Prior research suggests that firms in entrepreneurial settings benefit from a scientific approach to decision making that combines cognitive and evidence-based components. But to what extent and under what conditions is the scientific approach to decision-making associated with superior performance? To address this question, we conducted a field experiment with 261 UK entrepreneurs at different stages of business development, training half of them on a scientific approach to decision-making. Our results show that firms make the most of scientific decision-making when they are at a more advanced stage of development, as they generate higher revenues and productivity. We elaborate on the mechanisms behind this result and the implications for future research.

For startups, adaptability and mentor network diversity can be pivotal: Evidence from a randomized experiment on a mooc platform by Charles Eesley, Lynn Wu

MIS Quarterly


Entrepreneurs leading digital ventures are often advised to be adaptable. However, research on how to pursue adaptable strategies and whether such strategies improve short- or long-term digital venture outcomes is sparse. By utilizing the ability to control content presentation and to measure outcomes through a course using a MOOC platform, we can introduce exogenous variation in strategies and mentorship characteristics, and link these attributes to venture outcomes over time. Contrary to expectations, we find that minimizing adaptability by adhering to a strong, persistent vision often results in better short-term outcomes as measured by quality of the pitch in digital startups. It also, however, results in worse long-term outcomes as measured by revenue, funding, and pivoting to a new venture. A more adaptable approach, when combined with a mentor who can facilitate this strategy by providing access to a structurally diverse social network, can offer the best combination of short- and long-run outcomes. The results suggest that guidance on mentor selection—especially selecting for the mentor’s social network attributes—is important over time for reaping the benefits of an adaptable strategy, particularly for digital ventures at their early-stage.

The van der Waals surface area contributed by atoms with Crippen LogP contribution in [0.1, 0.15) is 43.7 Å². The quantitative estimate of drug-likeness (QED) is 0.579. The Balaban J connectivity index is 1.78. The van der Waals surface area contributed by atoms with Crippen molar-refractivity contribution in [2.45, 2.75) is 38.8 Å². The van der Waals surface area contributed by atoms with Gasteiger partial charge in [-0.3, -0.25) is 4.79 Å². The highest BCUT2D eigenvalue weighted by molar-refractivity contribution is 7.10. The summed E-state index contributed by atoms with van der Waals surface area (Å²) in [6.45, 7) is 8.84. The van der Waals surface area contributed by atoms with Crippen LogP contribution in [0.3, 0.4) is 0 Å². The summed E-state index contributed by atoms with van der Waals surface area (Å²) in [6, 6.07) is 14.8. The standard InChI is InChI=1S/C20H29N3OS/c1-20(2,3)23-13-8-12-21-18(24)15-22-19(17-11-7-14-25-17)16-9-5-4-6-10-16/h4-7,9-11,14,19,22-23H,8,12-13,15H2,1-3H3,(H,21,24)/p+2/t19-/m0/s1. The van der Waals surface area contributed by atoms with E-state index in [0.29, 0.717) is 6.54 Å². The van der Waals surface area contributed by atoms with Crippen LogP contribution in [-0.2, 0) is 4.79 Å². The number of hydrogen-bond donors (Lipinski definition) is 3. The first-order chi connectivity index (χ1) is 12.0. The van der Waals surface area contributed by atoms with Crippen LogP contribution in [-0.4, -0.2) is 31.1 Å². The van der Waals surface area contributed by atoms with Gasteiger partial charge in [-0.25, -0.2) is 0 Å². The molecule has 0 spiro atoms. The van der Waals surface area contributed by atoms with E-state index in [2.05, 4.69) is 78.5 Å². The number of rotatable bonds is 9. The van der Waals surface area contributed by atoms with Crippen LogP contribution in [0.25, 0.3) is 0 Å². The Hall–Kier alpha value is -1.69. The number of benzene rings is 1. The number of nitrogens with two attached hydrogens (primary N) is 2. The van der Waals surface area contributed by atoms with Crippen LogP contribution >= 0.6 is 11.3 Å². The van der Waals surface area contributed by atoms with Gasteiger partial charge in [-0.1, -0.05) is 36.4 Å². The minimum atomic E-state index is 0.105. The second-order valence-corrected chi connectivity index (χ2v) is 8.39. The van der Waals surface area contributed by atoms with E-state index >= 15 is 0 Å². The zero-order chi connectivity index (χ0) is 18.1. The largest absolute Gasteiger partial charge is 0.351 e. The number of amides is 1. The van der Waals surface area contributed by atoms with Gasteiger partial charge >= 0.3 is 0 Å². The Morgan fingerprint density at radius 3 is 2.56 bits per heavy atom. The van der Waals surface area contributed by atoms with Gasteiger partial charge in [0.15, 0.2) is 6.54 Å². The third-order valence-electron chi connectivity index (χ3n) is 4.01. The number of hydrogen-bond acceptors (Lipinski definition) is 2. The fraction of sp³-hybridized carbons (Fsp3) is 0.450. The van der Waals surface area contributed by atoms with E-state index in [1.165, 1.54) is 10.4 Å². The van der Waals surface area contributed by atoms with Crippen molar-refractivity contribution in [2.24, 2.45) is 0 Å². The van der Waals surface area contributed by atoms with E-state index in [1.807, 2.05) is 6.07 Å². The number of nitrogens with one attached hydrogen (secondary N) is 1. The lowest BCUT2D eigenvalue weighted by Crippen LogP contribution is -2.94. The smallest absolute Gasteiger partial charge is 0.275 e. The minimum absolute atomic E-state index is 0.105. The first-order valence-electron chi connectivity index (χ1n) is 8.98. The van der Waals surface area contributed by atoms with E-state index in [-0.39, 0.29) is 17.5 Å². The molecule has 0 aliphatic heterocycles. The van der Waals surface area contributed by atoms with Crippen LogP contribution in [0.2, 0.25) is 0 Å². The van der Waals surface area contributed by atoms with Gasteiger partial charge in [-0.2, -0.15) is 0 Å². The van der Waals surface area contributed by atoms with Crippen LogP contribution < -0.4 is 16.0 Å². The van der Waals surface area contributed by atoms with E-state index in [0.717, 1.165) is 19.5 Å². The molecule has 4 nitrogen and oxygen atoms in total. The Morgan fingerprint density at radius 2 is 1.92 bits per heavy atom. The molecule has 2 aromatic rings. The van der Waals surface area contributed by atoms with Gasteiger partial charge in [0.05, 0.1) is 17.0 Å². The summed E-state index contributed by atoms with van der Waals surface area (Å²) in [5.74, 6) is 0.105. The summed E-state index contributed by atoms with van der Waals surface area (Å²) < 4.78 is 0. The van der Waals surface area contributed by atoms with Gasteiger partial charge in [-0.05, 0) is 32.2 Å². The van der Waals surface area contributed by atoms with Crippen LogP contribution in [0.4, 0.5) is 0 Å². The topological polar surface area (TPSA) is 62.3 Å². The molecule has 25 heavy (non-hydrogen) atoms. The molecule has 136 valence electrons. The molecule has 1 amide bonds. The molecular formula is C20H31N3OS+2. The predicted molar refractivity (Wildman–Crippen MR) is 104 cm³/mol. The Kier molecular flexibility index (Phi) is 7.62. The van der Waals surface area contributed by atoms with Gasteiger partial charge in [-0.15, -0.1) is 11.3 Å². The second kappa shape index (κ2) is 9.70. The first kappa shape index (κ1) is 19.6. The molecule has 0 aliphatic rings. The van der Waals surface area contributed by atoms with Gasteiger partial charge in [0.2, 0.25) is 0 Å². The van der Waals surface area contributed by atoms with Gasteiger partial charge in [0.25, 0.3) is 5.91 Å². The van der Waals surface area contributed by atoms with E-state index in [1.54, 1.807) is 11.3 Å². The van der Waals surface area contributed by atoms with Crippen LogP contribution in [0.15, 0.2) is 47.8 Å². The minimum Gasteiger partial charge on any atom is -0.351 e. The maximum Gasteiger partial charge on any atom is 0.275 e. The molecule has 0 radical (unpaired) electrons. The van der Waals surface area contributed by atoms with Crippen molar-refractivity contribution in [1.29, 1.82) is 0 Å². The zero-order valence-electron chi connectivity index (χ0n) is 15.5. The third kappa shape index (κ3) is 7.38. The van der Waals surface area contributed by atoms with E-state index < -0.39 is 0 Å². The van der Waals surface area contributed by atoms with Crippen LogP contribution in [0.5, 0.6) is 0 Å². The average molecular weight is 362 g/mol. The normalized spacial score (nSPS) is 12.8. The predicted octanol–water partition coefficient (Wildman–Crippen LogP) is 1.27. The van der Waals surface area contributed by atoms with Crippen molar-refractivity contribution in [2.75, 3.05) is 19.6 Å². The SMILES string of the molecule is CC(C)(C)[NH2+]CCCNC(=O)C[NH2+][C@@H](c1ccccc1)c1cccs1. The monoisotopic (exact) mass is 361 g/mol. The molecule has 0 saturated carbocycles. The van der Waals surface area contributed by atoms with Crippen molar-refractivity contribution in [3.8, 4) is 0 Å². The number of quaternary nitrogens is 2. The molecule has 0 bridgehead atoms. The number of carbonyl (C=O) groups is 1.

Forming Entrepreneurial Teams: Mixing Business and Friendship to Create Transactive Memory Systems for Enhanced Success by Moran Lazar, Ella Miron-Spektor, Gilad Chen, Brent Goldfarb, Mia Erez and Rajshree Agarwal

Academy of Management Journal


Successfully navigating through critical uncertainties during the incipient stages requires new ventures to develop learning systems, and building the right team may be key in this process. Drawing on prior work indicating that entrepreneurial teams form using either an interpersonal-attraction strategy (relationships with similar others in a close network) or a resource-seeking strategy (instrumental focus on complementary skills), we theorize that a dual formation strategy, although challenging to execute, is critical for early performance. Using dual formation strategies from the onset fosters the development of stronger transactive memory systems, because close relationships facilitate smooth coordination among founders specializing in complementary tasks. Transactive memory systems thus mediate the relationship between formation strategies and early entrepreneurial success. Findings from two field observational studies and a field intervention study support our theory: teams formed based on a dual strategy raised greater seed funding on Kickstarter – a leading crowdfunding platform (Study 1), were more successful in a prestigious entrepreneurial competition (Study 2), and gained more profits from selling their initial products (Study 3). Our research advances knowledge on entrepreneurial team formation and offers practical recommendations to facilitate this process at such nascent, but critical stages.

Organizing Entrepreneurial Teams: A Natural Field Experiment on Autonomy over Choosing Teams and Ideas by Viktoria Boss; Linus Dahlander; Christoph Ihl; Rajshri Jayaraman

Forthcoming Organization Science